Artificial intelligence and regulation: driving responsible innovation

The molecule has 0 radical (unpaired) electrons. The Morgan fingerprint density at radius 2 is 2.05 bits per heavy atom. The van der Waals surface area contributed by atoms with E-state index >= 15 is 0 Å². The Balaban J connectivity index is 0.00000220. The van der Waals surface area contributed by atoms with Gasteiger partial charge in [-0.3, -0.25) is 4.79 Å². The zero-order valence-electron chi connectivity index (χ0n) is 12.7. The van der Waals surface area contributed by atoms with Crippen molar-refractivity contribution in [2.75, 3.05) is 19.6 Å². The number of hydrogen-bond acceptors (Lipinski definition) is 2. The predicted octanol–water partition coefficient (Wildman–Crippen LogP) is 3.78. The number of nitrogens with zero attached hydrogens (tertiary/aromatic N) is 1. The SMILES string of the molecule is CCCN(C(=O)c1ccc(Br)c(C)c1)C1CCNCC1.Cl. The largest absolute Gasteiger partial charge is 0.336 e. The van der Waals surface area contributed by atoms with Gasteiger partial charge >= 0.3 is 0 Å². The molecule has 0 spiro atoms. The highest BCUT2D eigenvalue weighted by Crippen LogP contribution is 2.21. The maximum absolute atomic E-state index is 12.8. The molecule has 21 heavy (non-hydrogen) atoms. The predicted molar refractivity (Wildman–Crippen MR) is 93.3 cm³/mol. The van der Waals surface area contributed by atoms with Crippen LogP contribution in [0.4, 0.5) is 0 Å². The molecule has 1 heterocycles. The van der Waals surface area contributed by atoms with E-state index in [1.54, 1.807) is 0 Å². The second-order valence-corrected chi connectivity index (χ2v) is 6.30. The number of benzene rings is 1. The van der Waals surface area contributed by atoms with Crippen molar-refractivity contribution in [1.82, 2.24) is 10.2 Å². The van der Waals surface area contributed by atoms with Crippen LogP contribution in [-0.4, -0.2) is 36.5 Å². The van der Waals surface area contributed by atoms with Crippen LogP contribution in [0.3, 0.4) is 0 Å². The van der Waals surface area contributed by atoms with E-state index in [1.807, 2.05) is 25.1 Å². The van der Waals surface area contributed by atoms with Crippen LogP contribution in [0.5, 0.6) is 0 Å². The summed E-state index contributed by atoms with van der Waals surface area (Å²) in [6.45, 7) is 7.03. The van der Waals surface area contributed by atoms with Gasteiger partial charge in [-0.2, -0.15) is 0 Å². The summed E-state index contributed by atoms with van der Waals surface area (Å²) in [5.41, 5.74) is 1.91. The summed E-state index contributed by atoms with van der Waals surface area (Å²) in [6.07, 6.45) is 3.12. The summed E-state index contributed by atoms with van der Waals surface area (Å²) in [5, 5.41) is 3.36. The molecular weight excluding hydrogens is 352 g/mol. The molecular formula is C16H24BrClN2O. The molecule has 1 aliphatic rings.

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The European Parliament has approved the European Union Artificial Intelligence Law, which represents the first global legal framework on AI to address the risks of this new technology and positions Europe as a world leader in technological regulation. AI offers unprecedented opportunities to the business sector, but it also entails great responsibility. One of our latest studies shows that pressure to use AI responsibly is starting to impact how companies invest in technology; 72% of companies around the world are now approaching investments with more caution, due to social concerns about the responsible use of AI. Europe also presents the highest level of caution, with 77%, compared to 58% in North America. The European Union Artificial Intelligence Law will be the most comprehensive legislation on artificial intelligence that has been seen anywhere in the world until the date, and it not only affects European companies; any global organization developing or deploying artificial intelligence systems within the European Union will have to comply. That's why business leaders need to understand this technology more deeply instead of allowing fear of not using it responsibly to impact investment and innovation. Generative AI is probably the most significant change in work since the agricultural and industrial revolutions, and this means we cannot afford to get trapped in “innovation paralysis.” In short, this is a unique opportunity that organizations must take advantage of. As the laws become clearer, organizations and public administrations will be able to move forward with more confidence and embrace the revolution that this technology is bringing to the market and society. But it is important to note that in this context some industries will be more affected than others. We know that numerous AI systems currently used in sectors such as banking, insurance, healthcare, pharmaceuticals or talent management will be classified as “high risk” under the law. This means that they will be subject to a series of new legal obligations, as well as substantial penalties in the event of non-compliance. For example, insurers will need to review their product access and underwriting processes, and banks will need to adapt their credit scoring and conduct compliance and human rights assessments. On the other hand, uses of AI considered unacceptable by law must be withdrawn at the latest by December, which is when the standard is expected to come into force. Companies should not consider the law just as an obligation, but as an important part of your innovation or reinvention agenda, as every function in every company has the potential to be reinvented with the AI ​​revolution. We estimate that in Europe 44% of working hours in all sectors will be impacted by generative AI, through the automation of tasks and almost unlimited access to synthesized information relevant to the development of functions instantly. significantly increasing the productivity, agility and safety of professionals and workers in all sectors. This figure is, in fact, higher than the world average of 36%. The real value of this transformation lies in the ability of professionals to dedicate more time to creativity and innovation, developing activities in a more agile and secure way. , or the creation of new value-added functions for your organization, increasing productivity and service to your customers, the sustainability of your operations, and, ultimately, improving the competitiveness of organizations. In fact, our study concludes that this positive impact resulting from generative AI would mean an increase in European economic production of 2.3 trillion euros between now and 2038. AI offers unprecedented opportunities to the business sector, governments and public administrations, if it is applied in an ethical, safe, reliable and responsible manner. To date, we have worked on more than 700 generative AI projects with clients, which has allowed us to identify a gap between the theoretical understanding of artificial intelligence and its safe and responsible implementation. Companies must define and implement technologies and operating models that maximize the benefits of AI while ensuring compliance with the new law. The trust of consumers, professionals and business leaders is a key component to continue moving forward on this path. To help guide businesses in building and measuring digital trust, we have collaborated with the World Economic Forum (WEF) to launch their Digital Trust Framework. This framework helps leaders understand how to gain digital confidence by assessing their organization's progress and maturity toward established goals of business reinvention through new digital technologies. Next-generation AI will change work as we know it today , introducing a new dimension of collaboration between people and machines. And, as the generation of leaders entering the age of AI, we must ensure that we are using technology to create development opportunities for our people, while promoting transparency, minimizing unintentional bias and benefiting the market, society and the planet.The leaders who succeed in this new era will be those who understand the opportunities that AI represents as a driver of responsible and purposeful innovation at the heart of their business culture.Jean-Marc Ollagnier, CEO of Accenture in Europe, the Middle East and Africa, and Mercedes Oblanca, president of Accenture in Spain and Portugal. Follow all the Economy and Business information on Facebook and xor in our weekly newsletter

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